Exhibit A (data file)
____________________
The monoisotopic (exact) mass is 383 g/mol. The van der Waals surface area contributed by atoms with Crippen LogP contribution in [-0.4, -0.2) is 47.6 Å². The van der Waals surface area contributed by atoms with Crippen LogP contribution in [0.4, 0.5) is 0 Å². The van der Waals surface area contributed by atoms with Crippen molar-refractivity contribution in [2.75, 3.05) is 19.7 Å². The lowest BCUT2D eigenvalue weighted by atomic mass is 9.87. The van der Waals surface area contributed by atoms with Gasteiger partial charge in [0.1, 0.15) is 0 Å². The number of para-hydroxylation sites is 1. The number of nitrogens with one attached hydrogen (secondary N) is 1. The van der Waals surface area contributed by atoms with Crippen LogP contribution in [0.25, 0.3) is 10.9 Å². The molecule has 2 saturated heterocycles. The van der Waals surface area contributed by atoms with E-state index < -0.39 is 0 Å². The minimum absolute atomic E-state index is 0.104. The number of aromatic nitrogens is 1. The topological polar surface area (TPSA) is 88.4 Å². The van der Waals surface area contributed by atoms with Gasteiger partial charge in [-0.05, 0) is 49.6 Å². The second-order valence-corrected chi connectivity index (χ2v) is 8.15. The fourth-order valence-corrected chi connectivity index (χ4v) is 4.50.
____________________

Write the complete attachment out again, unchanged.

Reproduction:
The monoisotopic (exact) mass is 383 g/mol. The van der Waals surface area contributed by atoms with Crippen LogP contribution in [-0.4, -0.2) is 47.6 Å². The van der Waals surface area contributed by atoms with Crippen LogP contribution in [0.4, 0.5) is 0 Å². The van der Waals surface area contributed by atoms with Crippen molar-refractivity contribution in [2.75, 3.05) is 19.7 Å². The lowest BCUT2D eigenvalue weighted by atomic mass is 9.87. The van der Waals surface area contributed by atoms with Gasteiger partial charge in [0.1, 0.15) is 0 Å². The number of para-hydroxylation sites is 1. The number of nitrogens with one attached hydrogen (secondary N) is 1. The van der Waals surface area contributed by atoms with Crippen LogP contribution in [0.25, 0.3) is 10.9 Å². The molecule has 2 saturated heterocycles. The van der Waals surface area contributed by atoms with E-state index < -0.39 is 0 Å². The minimum absolute atomic E-state index is 0.104. The number of aromatic nitrogens is 1. The topological polar surface area (TPSA) is 88.4 Å². The van der Waals surface area contributed by atoms with Gasteiger partial charge in [-0.05, 0) is 49.6 Å². The second-order valence-corrected chi connectivity index (χ2v) is 8.15. The fourth-order valence-corrected chi connectivity index (χ4v) is 4.50.